It all starts with the echo of a single voice. “Are you ready?” it asks. Soon enough, rolling drums and zipping sirens unfold from behind. Santigold herself vocally emerges onto the center stage that has unfurled around her. Her distinctive chirp serves as a magical catalyst that unlocks new sonic pathways as it moves to fill the frame of the song.
On I Don’t Want: The Gold Fire Sessions, Santigold once again pulls her myriad influences together into a finely curated collection of songs full of tiny moving parts. This time, however, the album gives way to a new kind of spontaneity that was hard to find in her earlier works, one born perhaps of its mixtape format and surprise release.
Santigold has always been known as an innovative artist. She sources her inspiration from artists as distinct as Nigerian Afrobeat multi-instrumentalist Fela Kuti and post-punk band Siouxsie and the Banshees, carefully coordinating them into an arrangement that is distinctively Santigold.
And yet, the inspiration she plucks is nothing but a surface-level flourish on top of Santigold’s artistry — it’s clearly visible, certainly fun and consistently decorative, but it’s hardly explanatory of her main appeal. That appeal comes from the singer herself. The magic of her music is defined by the sumptuous malleability of her voice, by her impeccable ear for curation rather than the innate qualities of any of these curations themselves.
Instead of remaining stationary in the midst of all that surrounds her, Santigold is singing out from within. She moves freely throughout the songs, serving as an unrelenting guide through the album from open to close. Her voice streams across the rhythm, filling in its gaps and glimmering joyfully in its light while moving steadily forward at her own pace.
The songs swerve smoothly into completely unexpected directions with effortless beat changes and instrumental brushstrokes refined, broadened or halted altogether as necessary. Yet Santigold is always a step ahead, guiding her way skillfully through her new terrain, pulling each sound into plain sight at just the right times and finally pushing forward again.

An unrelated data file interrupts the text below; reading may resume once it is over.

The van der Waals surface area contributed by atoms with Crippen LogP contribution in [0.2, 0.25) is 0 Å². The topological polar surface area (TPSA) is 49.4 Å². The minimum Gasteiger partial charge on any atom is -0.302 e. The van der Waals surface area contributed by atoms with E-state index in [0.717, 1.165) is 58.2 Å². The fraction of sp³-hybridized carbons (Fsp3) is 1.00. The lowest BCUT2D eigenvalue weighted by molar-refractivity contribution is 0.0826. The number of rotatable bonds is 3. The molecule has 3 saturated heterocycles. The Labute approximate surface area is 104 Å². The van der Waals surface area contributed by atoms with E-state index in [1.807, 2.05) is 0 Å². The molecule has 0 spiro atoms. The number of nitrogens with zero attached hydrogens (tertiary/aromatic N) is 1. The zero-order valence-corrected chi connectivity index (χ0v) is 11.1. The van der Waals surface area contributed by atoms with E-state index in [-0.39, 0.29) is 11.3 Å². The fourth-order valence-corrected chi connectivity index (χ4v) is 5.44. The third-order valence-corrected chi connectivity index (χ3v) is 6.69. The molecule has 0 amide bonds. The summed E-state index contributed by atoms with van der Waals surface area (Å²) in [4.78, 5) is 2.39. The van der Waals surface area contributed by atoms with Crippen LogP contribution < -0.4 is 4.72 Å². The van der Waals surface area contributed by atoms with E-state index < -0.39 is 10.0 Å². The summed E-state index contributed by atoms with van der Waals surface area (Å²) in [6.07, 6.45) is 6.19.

The album alternates between songs where Santigold’s voice stays in the burning earthy register that she showcased on each of her prior releases, and songs on which her voice is swept up into brighter, airier tones. It’s hard to say that she does either better than the other — while her lower range sounds more controlled and holds more performative flourishes, there is an undeniable joy in hearing the purity of Santigold’s voice stretch itself in new directions.
On “Run the Road,” the album’s second track and first single, the singer switches between the two vocal styles. She sings mainly in the lower range on the verses, swishing through the lyrics with a self-assured swagger. On the chorus, switching to a higher register, her voice narrows itself as the synths and percussion batter against it, never allowing it to break.
Lyrically, the song continues with the social commentary that populates much of the album. On I Don’t Want, Santigold’s commentary is explicit but far from overbearing. It is topical, but it is personally informed rather than deeply entrenched within the politics of the times. Her lyrics tread the line between the personal and the political without a care in the world, and yet never run the risk of being pulled too far in either direction. In any case, she’s moving too fast, too assuredly, to fall into either trap for too long.
I Don’t Want is the first of a pair of “fun and fast” releases, in Santigold’s own words, and it is an album for the times. As she rolls from track to track with ease, she proves herself to be an artist for the times, building her artistry upon her present surroundings. If there’s anyone who can pull off planned spontaneity, it’s got to be Santigold.